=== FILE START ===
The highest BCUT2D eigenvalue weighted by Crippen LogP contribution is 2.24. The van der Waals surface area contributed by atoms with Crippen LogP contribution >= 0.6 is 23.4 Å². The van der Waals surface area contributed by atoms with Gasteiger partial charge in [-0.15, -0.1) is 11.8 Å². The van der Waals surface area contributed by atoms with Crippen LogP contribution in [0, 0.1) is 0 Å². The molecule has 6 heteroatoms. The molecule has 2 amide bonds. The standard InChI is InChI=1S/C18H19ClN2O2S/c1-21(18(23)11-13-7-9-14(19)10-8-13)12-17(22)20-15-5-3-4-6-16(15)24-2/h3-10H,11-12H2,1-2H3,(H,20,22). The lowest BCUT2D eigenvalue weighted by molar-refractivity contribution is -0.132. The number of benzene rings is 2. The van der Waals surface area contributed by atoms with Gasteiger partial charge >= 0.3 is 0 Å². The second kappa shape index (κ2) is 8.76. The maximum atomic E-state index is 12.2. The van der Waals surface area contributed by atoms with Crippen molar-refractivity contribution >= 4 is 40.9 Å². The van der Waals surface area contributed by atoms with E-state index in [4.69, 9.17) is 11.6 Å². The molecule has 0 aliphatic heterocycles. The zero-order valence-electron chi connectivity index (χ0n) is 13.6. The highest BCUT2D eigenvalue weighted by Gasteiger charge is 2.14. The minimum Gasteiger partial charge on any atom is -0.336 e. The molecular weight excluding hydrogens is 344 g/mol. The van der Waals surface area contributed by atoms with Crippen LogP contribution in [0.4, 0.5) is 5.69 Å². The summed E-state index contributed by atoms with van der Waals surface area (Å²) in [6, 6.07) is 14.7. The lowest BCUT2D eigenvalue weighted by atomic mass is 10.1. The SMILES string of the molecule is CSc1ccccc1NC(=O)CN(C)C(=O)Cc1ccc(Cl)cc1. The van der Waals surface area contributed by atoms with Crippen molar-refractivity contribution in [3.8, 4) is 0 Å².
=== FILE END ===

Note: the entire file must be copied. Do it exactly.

The highest BCUT2D eigenvalue weighted by Crippen LogP contribution is 2.24. The van der Waals surface area contributed by atoms with Crippen LogP contribution >= 0.6 is 23.4 Å². The van der Waals surface area contributed by atoms with Gasteiger partial charge in [-0.15, -0.1) is 11.8 Å². The van der Waals surface area contributed by atoms with Crippen LogP contribution in [0, 0.1) is 0 Å². The molecule has 6 heteroatoms. The molecule has 2 amide bonds. The standard InChI is InChI=1S/C18H19ClN2O2S/c1-21(18(23)11-13-7-9-14(19)10-8-13)12-17(22)20-15-5-3-4-6-16(15)24-2/h3-10H,11-12H2,1-2H3,(H,20,22). The lowest BCUT2D eigenvalue weighted by molar-refractivity contribution is -0.132. The number of benzene rings is 2. The van der Waals surface area contributed by atoms with Gasteiger partial charge >= 0.3 is 0 Å². The second kappa shape index (κ2) is 8.76. The maximum atomic E-state index is 12.2. The van der Waals surface area contributed by atoms with Crippen molar-refractivity contribution >= 4 is 40.9 Å². The van der Waals surface area contributed by atoms with E-state index in [4.69, 9.17) is 11.6 Å². The molecule has 0 aliphatic heterocycles. The zero-order valence-electron chi connectivity index (χ0n) is 13.6. The highest BCUT2D eigenvalue weighted by Gasteiger charge is 2.14. The minimum Gasteiger partial charge on any atom is -0.336 e. The molecular weight excluding hydrogens is 344 g/mol. The van der Waals surface area contributed by atoms with Crippen LogP contribution in [0.4, 0.5) is 5.69 Å². The summed E-state index contributed by atoms with van der Waals surface area (Å²) in [6, 6.07) is 14.7. The lowest BCUT2D eigenvalue weighted by atomic mass is 10.1. The SMILES string of the molecule is CSc1ccccc1NC(=O)CN(C)C(=O)Cc1ccc(Cl)cc1. The van der Waals surface area contributed by atoms with Crippen molar-refractivity contribution in [3.8, 4) is 0 Å².